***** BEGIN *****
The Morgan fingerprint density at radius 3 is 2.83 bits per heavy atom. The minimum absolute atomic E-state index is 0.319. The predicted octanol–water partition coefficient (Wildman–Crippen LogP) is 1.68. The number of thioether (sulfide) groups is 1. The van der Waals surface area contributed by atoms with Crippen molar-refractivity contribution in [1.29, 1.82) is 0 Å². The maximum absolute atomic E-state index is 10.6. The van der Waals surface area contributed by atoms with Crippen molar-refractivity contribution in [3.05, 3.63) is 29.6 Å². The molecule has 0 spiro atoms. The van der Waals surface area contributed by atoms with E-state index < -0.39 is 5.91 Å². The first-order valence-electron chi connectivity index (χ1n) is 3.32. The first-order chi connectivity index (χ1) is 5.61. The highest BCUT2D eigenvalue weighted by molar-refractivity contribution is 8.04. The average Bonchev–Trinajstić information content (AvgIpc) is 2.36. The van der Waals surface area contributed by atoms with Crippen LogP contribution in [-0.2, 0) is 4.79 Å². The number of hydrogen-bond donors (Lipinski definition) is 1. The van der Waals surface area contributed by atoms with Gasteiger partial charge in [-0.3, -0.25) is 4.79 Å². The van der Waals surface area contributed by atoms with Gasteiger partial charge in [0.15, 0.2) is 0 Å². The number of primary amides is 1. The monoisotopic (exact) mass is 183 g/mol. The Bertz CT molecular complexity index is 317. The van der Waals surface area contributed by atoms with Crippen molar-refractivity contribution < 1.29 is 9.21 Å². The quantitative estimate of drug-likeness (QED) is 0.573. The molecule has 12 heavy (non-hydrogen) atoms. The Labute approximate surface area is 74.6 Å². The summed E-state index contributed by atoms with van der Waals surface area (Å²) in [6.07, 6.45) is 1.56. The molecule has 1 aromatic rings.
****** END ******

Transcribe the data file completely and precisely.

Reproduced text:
The Morgan fingerprint density at radius 3 is 2.83 bits per heavy atom. The minimum absolute atomic E-state index is 0.319. The predicted octanol–water partition coefficient (Wildman–Crippen LogP) is 1.68. The number of thioether (sulfide) groups is 1. The van der Waals surface area contributed by atoms with Crippen molar-refractivity contribution in [1.29, 1.82) is 0 Å². The maximum absolute atomic E-state index is 10.6. The van der Waals surface area contributed by atoms with Crippen molar-refractivity contribution in [3.05, 3.63) is 29.6 Å². The molecule has 0 spiro atoms. The van der Waals surface area contributed by atoms with E-state index < -0.39 is 5.91 Å². The first-order valence-electron chi connectivity index (χ1n) is 3.32. The first-order chi connectivity index (χ1) is 5.61. The highest BCUT2D eigenvalue weighted by molar-refractivity contribution is 8.04. The average Bonchev–Trinajstić information content (AvgIpc) is 2.36. The van der Waals surface area contributed by atoms with Crippen LogP contribution in [-0.2, 0) is 4.79 Å². The number of hydrogen-bond donors (Lipinski definition) is 1. The van der Waals surface area contributed by atoms with Gasteiger partial charge in [-0.3, -0.25) is 4.79 Å². The van der Waals surface area contributed by atoms with Gasteiger partial charge in [0.15, 0.2) is 0 Å². The number of primary amides is 1. The monoisotopic (exact) mass is 183 g/mol. The Bertz CT molecular complexity index is 317. The van der Waals surface area contributed by atoms with Crippen molar-refractivity contribution < 1.29 is 9.21 Å². The quantitative estimate of drug-likeness (QED) is 0.573. The molecule has 12 heavy (non-hydrogen) atoms. The Labute approximate surface area is 74.6 Å². The summed E-state index contributed by atoms with van der Waals surface area (Å²) in [6.07, 6.45) is 1.56. The molecule has 1 aromatic rings.